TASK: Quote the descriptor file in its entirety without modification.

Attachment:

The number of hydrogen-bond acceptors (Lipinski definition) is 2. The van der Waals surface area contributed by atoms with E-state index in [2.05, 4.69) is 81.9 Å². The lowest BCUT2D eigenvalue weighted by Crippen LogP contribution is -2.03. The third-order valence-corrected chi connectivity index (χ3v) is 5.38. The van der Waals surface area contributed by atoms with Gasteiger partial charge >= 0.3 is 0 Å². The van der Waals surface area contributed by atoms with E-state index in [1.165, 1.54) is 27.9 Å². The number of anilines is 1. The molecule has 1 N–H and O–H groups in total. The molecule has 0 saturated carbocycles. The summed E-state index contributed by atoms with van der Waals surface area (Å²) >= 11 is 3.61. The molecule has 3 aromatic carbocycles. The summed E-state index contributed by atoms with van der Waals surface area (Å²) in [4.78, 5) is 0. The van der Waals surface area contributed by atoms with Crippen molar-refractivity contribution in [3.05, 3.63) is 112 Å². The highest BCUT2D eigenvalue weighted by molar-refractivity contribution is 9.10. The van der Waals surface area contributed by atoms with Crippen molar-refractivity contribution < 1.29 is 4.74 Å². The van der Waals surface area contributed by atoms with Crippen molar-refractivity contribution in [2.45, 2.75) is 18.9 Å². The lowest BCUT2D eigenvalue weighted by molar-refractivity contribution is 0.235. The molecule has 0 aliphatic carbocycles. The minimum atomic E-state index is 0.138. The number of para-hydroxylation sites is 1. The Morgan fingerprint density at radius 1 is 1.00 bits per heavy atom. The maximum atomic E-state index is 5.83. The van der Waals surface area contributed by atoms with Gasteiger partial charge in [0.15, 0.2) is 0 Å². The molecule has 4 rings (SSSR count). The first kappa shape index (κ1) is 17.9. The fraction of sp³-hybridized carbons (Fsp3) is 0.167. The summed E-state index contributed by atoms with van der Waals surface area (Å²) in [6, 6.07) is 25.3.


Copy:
The number of hydrogen-bond acceptors (Lipinski definition) is 2. The van der Waals surface area contributed by atoms with E-state index in [2.05, 4.69) is 81.9 Å². The lowest BCUT2D eigenvalue weighted by Crippen LogP contribution is -2.03. The third-order valence-corrected chi connectivity index (χ3v) is 5.38. The van der Waals surface area contributed by atoms with Gasteiger partial charge >= 0.3 is 0 Å². The van der Waals surface area contributed by atoms with E-state index in [1.165, 1.54) is 27.9 Å². The number of anilines is 1. The molecule has 1 N–H and O–H groups in total. The molecule has 0 saturated carbocycles. The summed E-state index contributed by atoms with van der Waals surface area (Å²) >= 11 is 3.61. The molecule has 3 aromatic carbocycles. The summed E-state index contributed by atoms with van der Waals surface area (Å²) in [4.78, 5) is 0. The van der Waals surface area contributed by atoms with Crippen molar-refractivity contribution in [3.05, 3.63) is 112 Å². The highest BCUT2D eigenvalue weighted by molar-refractivity contribution is 9.10. The van der Waals surface area contributed by atoms with Crippen molar-refractivity contribution < 1.29 is 4.74 Å². The van der Waals surface area contributed by atoms with Crippen molar-refractivity contribution in [2.45, 2.75) is 18.9 Å². The lowest BCUT2D eigenvalue weighted by molar-refractivity contribution is 0.235. The molecule has 0 aliphatic carbocycles. The minimum atomic E-state index is 0.138. The number of para-hydroxylation sites is 1. The Morgan fingerprint density at radius 1 is 1.00 bits per heavy atom. The maximum atomic E-state index is 5.83. The van der Waals surface area contributed by atoms with Gasteiger partial charge in [0.15, 0.2) is 0 Å². The molecule has 4 rings (SSSR count). The first kappa shape index (κ1) is 17.9. The fraction of sp³-hybridized carbons (Fsp3) is 0.167. The summed E-state index contributed by atoms with van der Waals surface area (Å²) in [6, 6.07) is 25.3.